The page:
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Arts and Culture

Georgia ? Stalin

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Posted on Oct 1, 2008
Quit Stalin
people.com.cn

Georgians march in downtown Gori, Stalin’s hometown, with a portrait of the Soviet leader in 2004.

With Georgia on the U.S. mainstream media’s map after its recent war with Russia, a new interest in Georgian history and politics seems to have come to life, especially concerning the cult of personality that Stalin still leads in his native land.


The New York Times:

With his signature mustache, medal-encrusted Soviet marshal’s uniform and determination to be addressed as “Comrade,” the Stalin impersonator Jamil Ziyadaliev should perhaps be out of work in Georgia, a country still reeling from a war with Russia.

Nodari Baliashvili, a Gori native, showing off a Stalin tattoo he got when he was a soldier in the Soviet Army.

But Mr. Ziyadaliev, 64, an avuncular father of two who dresses as Stalin even on days off, insists that business has seldom been better. He is a frequent hired guest at weddings, where he dances to Soviet Katyusha music from World War II.

“Looking like Stalin is like having a visa in Georgia,” said Mr. Ziyadaliev, a Muslim originally from Azerbaijan, who drove a taxi, peddled vegetables and worked as an accountant before deciding on a career as a modern incarnation of the brutal, diabolically brilliant Soviet tyrant.

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By Folktruther, October 6, 2008 at 11:00 am Link to this comment

You may be right, Floydw, that the Bushites will initiate war someplace to change the focus from economy to war, favoring McCain.  But it could be Pakistan, Iran, Taiwan or anyplace at all in the world.

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By floydw, October 6, 2008 at 10:44 am Link to this comment

Is it irrational to imagine that the McCain camp may be encouraging Georgia in its recent agitations against Russia (alleged acts of terrorism by Georgia intended to provoke Russia into escalating the conflict)? Thus changing the focus in the campaign from the economy to foreign policy? October surprise?

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By Tony Wicher, October 5, 2008 at 1:55 pm Link to this comment

By air jordans, October 4 at 9:29 pm #


More and more people are surprised to learn that Stalin was Jewish.
——————————————————————————
air jordans,

No one one here believes this. Also, no one here at Truthdig is surprised when anti-Semitic nutbags show up here spreading anti-Semitic rumors that no one but anti-Semites believe.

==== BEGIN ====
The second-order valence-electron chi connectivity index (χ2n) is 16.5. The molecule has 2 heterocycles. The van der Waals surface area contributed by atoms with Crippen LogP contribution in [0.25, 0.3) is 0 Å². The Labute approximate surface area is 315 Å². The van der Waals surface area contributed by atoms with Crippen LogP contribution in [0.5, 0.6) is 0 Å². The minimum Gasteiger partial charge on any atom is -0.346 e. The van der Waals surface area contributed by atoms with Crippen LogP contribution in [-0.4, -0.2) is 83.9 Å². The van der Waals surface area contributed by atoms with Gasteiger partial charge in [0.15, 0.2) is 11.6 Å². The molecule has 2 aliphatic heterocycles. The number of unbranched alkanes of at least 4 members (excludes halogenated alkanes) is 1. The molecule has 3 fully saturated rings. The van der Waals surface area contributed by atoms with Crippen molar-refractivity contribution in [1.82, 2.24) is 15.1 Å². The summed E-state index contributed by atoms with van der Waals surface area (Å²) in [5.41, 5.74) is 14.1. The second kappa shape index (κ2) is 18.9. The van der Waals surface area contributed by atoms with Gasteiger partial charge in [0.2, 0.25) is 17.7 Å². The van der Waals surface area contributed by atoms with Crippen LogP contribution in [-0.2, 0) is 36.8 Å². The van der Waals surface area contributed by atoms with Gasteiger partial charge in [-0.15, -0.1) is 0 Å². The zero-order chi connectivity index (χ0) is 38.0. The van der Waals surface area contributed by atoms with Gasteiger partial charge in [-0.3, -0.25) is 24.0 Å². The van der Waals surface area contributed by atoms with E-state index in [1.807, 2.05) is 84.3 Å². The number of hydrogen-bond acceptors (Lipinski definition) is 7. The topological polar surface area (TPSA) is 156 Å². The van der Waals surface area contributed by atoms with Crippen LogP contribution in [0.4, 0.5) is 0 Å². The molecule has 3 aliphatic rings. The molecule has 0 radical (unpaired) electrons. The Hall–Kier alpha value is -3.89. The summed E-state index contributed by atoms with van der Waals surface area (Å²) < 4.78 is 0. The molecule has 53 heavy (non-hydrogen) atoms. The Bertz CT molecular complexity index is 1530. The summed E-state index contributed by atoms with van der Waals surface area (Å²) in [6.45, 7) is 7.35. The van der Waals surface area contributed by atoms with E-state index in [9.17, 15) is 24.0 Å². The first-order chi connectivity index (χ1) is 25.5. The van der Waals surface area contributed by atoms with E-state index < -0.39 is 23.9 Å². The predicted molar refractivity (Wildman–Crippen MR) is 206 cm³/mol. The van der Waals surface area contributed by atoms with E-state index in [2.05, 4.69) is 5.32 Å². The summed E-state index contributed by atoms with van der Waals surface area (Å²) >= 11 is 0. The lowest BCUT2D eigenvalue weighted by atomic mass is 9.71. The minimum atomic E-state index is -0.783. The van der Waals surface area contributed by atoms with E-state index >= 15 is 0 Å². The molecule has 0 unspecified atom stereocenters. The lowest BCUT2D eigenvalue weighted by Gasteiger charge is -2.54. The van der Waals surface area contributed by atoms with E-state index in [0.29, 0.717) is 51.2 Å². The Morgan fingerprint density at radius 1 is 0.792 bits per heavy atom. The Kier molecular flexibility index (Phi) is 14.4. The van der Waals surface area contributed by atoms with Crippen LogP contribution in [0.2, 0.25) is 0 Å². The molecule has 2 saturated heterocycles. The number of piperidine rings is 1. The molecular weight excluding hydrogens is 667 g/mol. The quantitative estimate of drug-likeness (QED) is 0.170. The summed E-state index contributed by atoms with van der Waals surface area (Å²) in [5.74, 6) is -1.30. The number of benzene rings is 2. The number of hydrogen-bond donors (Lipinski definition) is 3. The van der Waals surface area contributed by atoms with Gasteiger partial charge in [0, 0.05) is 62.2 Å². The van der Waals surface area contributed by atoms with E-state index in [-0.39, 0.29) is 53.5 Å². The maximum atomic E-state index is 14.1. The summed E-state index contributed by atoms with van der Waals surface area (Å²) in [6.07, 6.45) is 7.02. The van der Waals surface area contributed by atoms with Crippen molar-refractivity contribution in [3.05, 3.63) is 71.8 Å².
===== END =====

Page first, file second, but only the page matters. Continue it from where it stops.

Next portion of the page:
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By Folktruther, October 5, 2008 at 10:35 am Link to this comment

No, Stalin wasn’t Jewish, he studied for the priesthood.  But Trotsky his main rival was, so the purging of Jews, which an astonishing percentage of the members of the leadership counsels were, was part of a political purge.  Also, apparently, six of the seven oil oligarchs that Yeltsin established were Jews.  Something funny seems to be going on there, but I don’t know exactly what.

What you say about the military situation, Jackpine,  under Stalin, is quite true.  You seem to know a lot about the Russian revolution.  But the industrialization prior to the war was carried out, with enormous sacrifice, under Stalin, however brutally and clumsily.  And he was courageous, willing to die at Stalingrad to inspire the troops.

Don’t misunderstand.  I’m not a fan of Stalin.  But the social system that produced him was different than the one that produced Hitler.  Calling them both Totalitarian deliberately strives to obliterate the differences.

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By jackpine savage, October 4, 2008 at 8:39 pm Link to this comment

Tony,

A lot of Russians are still proud of Stalin…a lot of the same Russians who hate Georgians are even proud of Stalin. Jew or Gentile, the man exhibits a psychological hold from beyond the grave.

Folktruther,

I would say that the Soviets defeated Hitler in spite of Stalin. He really didn’t have a mind for military strategy…at least not beyond “attack”. He lost millions of soldiers because he didn’t believe in retreat. His bungling in the opening hours, days, and weeks of Barbarossa nearly cost him the war. And his previous purging of the general staff left the Red Army in a perilous position from the outset. Finally, his need for absolute loyalty and nary a word of disagreement kept many officers from being able to speak their minds on situations.

The story goes that Ivan shouted “for Stalin” when attacking, and he did. He sort of had to since there were better armed NKVD troops behind him willing to kill him just as the Germans in front. What Ivan was really fighting for was Mother Russia. Stalin simply suckled the glory from her breast.